In the UK many will have taken part in the pandemic’s weekly ritual of clapping the NHS and care workers, until it transpired that they get paid a pittance for their exhausting work and that care workers sometimes have no access to sickness benefits, meaning that they have to go to work even when they fall ill (read: when they have possibly contracted Covid-19….). Covid-19 is a disease of poverty. In Start of the Week (BBC Radio 4, 25/10/200) John Micklethwait, economist and author of The Wake Up Call (2020) says that “In the American tax code, there is $1.6 trillion exemptions and virtually all of which goes to the well off.” Might there be a similar situation in the UK, and many other Western democracies? Under the veneer of a modern – compassionate? – conservative State with its super wealthy political elite there appears to be brutality and a disregard or disdain for what society could be that is relatively unchallenged, and that has possibly not changed much since the 1830s.

I am coming back to Susana and Magdalena’s words, that the dance is an “instrumento que nos identifica como humanos en sociedad”; it looks like there is still a lot of dancing to be done.

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Grounded, Screening 4 live for 24hrs

From about 6pm this eve UK time, SCREENING 4 will be live for 24hrs on coastalcurrents.org.uk/screening-4/

1+1=3 / NARRATIVES

AN EXPLORATION OF HOW OUR BODIES TRY TO MAKE SENSE AND THE STORIES WE TELL

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including:

SALLY POTTER, PLAY (UK, 1970), 16MM FILM TRANSFERRED TO VIDEO, 10.00

ANDREW KÖTTING, BECAUSE THE REST IS SILENCE (UK, 2020), SUPER 8 COLOUR/B/W, SUPER 8 APPS, 16MM ARCHIVE  AND HD VIDEO, 13.29

HAROLD OFFEH, SMILE (UK, 2001), VIDEO, 02.58

OONA DOHERTY, DAVE TYNAN, HUGH OCONNOR, CONCRETE SONG (2017), 03.00

BECKY EDMUNDS, STAND IN (2009), 05.14

LUCY CASH AND SIMONE KENYON, HOW THE EARTH MUST SEE ITSELF (2019), 13.05

EVAN IFEKOYA, CONTOURED THOUGHTS (UK/ICELAND, 2019), VIDEO, 04.42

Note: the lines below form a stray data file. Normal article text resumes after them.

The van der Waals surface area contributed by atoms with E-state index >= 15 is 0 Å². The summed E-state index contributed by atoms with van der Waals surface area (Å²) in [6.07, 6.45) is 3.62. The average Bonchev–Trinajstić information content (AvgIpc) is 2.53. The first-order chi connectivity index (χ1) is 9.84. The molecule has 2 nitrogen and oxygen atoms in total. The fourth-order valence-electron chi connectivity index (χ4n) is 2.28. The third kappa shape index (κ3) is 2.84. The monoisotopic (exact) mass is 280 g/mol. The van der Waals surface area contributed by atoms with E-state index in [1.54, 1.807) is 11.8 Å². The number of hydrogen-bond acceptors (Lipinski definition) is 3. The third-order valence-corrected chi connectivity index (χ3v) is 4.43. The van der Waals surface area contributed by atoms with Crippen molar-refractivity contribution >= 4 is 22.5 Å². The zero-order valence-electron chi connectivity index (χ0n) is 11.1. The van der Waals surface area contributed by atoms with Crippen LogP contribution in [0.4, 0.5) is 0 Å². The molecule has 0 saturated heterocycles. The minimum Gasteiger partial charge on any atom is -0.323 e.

DAVID BLANDY, HOW TO FLY (2020), VIDEO, 06.22

This is followed by a live online discussion, Saturday 8 Aug 3pm https://www.facebook.com/CoastalCurrents/

And a final Screening 5 Saturday 8 Aug from 6pm for 24hrs http://coastalcurrents.org.uk/screening-5/

 

 

 

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Grounded, Screening 3 live for 24 hrs

Today from 6pm UK time:  coastalcurrents.org.uk/screening-3/

TAKING / CARE

AN INVESTIGATION INTO THE EMBODIMENT OF LOSS, UNCERTAINTY AND THAT WHICH WE CANNOT NAME

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YVONNE RAINER, HAND MOVIE (1966), 8MM FILM TRANSFERRED TO VIDEO, B&W, SILENT, 05:00

FLORENCE PEAKE, THE KEENERS (UK, 2015), VIDEO, 10.51

PHOEBE COLLINGS-JAMES, MOTHER TONGUE, MOTHER MASTER (UK, 2018), 16MM FILM TRANSFERRED TO VIDEO, 02.28

FENIA KOTSOPOULOU, THIS DANCE HAS NO END (2018), VIDEO,10:59

ZOË MARDEN, LITTLE LO TING (UK/HONG KONG, 2017), VIDEO, 04.08

HRH & GRAY WIELEBINSKI, WATER BB (UK, 2019), VIDEO, 08.02

LISA CLIFFORD AND CHERYL WHITE, DAD’S COFFIN (UK, 2020), VIDEO, 08.00

JOHN SMITH, STATE OF GRACE (UK, 2019), VIDEO, 03.00

 

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grounded, Screening 2 live for 24hrs

Go to: http://coastalcurrents.org.uk/screening-2/

SOCIALISED

A REFLECTION ON THE CONSCIOUS AND UNCONSCIOUS MOVEMENTS THAT AFFECT HOW WE SHAPE AND FORM OUR PLACE WITHIN SOCIETY. 

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Please note there is nudity and sexual content in this screening which we would advise isn’t for under 18’s

ROSA-JOHAN UDDOH, PERFORMING WHITNESS (UK, 2019), VIDEO, 3 SEGMENTS, TOTAL RUNNING TIME: 09.32

GRAY WIELEBINSKI, HONEY DOESN’T GO BAD ON IT’S OWN (USA/UK, 2018), VIDEO, 09.58

ONYEKA IGWE, SITTING ON A MAN (UK, 2018), HD VIDEO, 06.56

ROSA-JOHAN UDDOH, PERFORMING WHITNESS: GOOD EVENING (UK, 2019), VIDEO, 00.39

EVE STAINTON & FLORENCE PEAKE, FANTASY SERIES EP01 (UK, 2018-19), ORIGINALLY LIVE STREAMED VIDEO WITH GREEN SCREEN, MOVEMENT AND LOW SPOKEN TEXT, 14.20

ROSA-JOHAN UDDOH, PERFORMING WHITNESS: PRIVATE LIFE DRAMA (UK, 2019), VIDEO, 05.13

EVAN IFEKOYA, SHE WAS A FULL BODY SPEAKER (UK, 2016), VIDEO, 17.33

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Curating Constellations

Screendance makers and scholars often lament the lack of exhibition possibilities outside the common dance film festival format, that is annual competitive screenings that rarely diverge from a discipline-based curatorial approach and focus exclusively on new works of screendance. What might an alternative model look like? Papers and events have continued to revisit the question with varying degrees of success, exploring the setting and duration of screenings, as well as thematic programming, among others. On a recent visit to Liverpool’s Tate Modern, I was inspired by the exhibition ‘Constellations’, a show that organizes works of art into nine different ‘star clusters’, distinct sections arranged conceptually around one influential work designated as the ‘trigger’ :